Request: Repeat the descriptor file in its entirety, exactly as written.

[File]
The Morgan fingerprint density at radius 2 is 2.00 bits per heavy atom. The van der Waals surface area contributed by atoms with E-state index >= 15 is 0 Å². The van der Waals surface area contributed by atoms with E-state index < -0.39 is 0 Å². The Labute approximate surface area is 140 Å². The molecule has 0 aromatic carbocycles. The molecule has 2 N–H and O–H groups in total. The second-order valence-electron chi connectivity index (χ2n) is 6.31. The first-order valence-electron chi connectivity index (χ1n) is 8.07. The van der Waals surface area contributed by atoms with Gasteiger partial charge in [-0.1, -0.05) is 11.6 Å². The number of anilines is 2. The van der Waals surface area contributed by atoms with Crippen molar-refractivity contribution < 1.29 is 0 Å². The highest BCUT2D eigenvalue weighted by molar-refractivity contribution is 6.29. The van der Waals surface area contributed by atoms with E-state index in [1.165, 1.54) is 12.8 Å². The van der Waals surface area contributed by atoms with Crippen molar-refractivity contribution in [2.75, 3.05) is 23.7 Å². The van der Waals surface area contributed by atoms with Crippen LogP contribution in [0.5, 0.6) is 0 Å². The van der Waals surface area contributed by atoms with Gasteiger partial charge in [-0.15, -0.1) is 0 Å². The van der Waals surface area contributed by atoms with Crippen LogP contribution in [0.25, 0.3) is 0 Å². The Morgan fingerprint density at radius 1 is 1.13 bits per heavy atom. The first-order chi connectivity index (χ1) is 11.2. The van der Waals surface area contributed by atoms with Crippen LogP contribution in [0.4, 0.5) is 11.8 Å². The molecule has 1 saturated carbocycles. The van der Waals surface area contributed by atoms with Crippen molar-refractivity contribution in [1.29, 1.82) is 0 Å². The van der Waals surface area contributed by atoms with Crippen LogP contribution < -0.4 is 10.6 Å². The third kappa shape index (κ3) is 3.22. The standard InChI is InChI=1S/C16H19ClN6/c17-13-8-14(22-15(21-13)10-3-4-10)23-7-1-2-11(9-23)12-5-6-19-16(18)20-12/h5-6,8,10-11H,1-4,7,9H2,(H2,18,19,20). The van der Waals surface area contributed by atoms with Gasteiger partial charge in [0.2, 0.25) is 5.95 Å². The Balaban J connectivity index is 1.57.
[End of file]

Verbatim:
The Morgan fingerprint density at radius 2 is 2.00 bits per heavy atom. The van der Waals surface area contributed by atoms with E-state index >= 15 is 0 Å². The van der Waals surface area contributed by atoms with E-state index < -0.39 is 0 Å². The Labute approximate surface area is 140 Å². The molecule has 0 aromatic carbocycles. The molecule has 2 N–H and O–H groups in total. The second-order valence-electron chi connectivity index (χ2n) is 6.31. The first-order valence-electron chi connectivity index (χ1n) is 8.07. The van der Waals surface area contributed by atoms with Gasteiger partial charge in [-0.1, -0.05) is 11.6 Å². The number of anilines is 2. The van der Waals surface area contributed by atoms with Crippen molar-refractivity contribution < 1.29 is 0 Å². The highest BCUT2D eigenvalue weighted by molar-refractivity contribution is 6.29. The van der Waals surface area contributed by atoms with E-state index in [1.165, 1.54) is 12.8 Å². The van der Waals surface area contributed by atoms with Crippen molar-refractivity contribution in [2.75, 3.05) is 23.7 Å². The van der Waals surface area contributed by atoms with Crippen LogP contribution in [0.5, 0.6) is 0 Å². The van der Waals surface area contributed by atoms with Gasteiger partial charge in [-0.15, -0.1) is 0 Å². The van der Waals surface area contributed by atoms with Crippen LogP contribution in [0.25, 0.3) is 0 Å². The Morgan fingerprint density at radius 1 is 1.13 bits per heavy atom. The first-order chi connectivity index (χ1) is 11.2. The van der Waals surface area contributed by atoms with Crippen LogP contribution in [0.4, 0.5) is 11.8 Å². The molecule has 1 saturated carbocycles. The van der Waals surface area contributed by atoms with Crippen molar-refractivity contribution in [1.29, 1.82) is 0 Å². The van der Waals surface area contributed by atoms with Crippen LogP contribution < -0.4 is 10.6 Å². The third kappa shape index (κ3) is 3.22. The standard InChI is InChI=1S/C16H19ClN6/c17-13-8-14(22-15(21-13)10-3-4-10)23-7-1-2-11(9-23)12-5-6-19-16(18)20-12/h5-6,8,10-11H,1-4,7,9H2,(H2,18,19,20). The van der Waals surface area contributed by atoms with Gasteiger partial charge in [0.2, 0.25) is 5.95 Å². The Balaban J connectivity index is 1.57.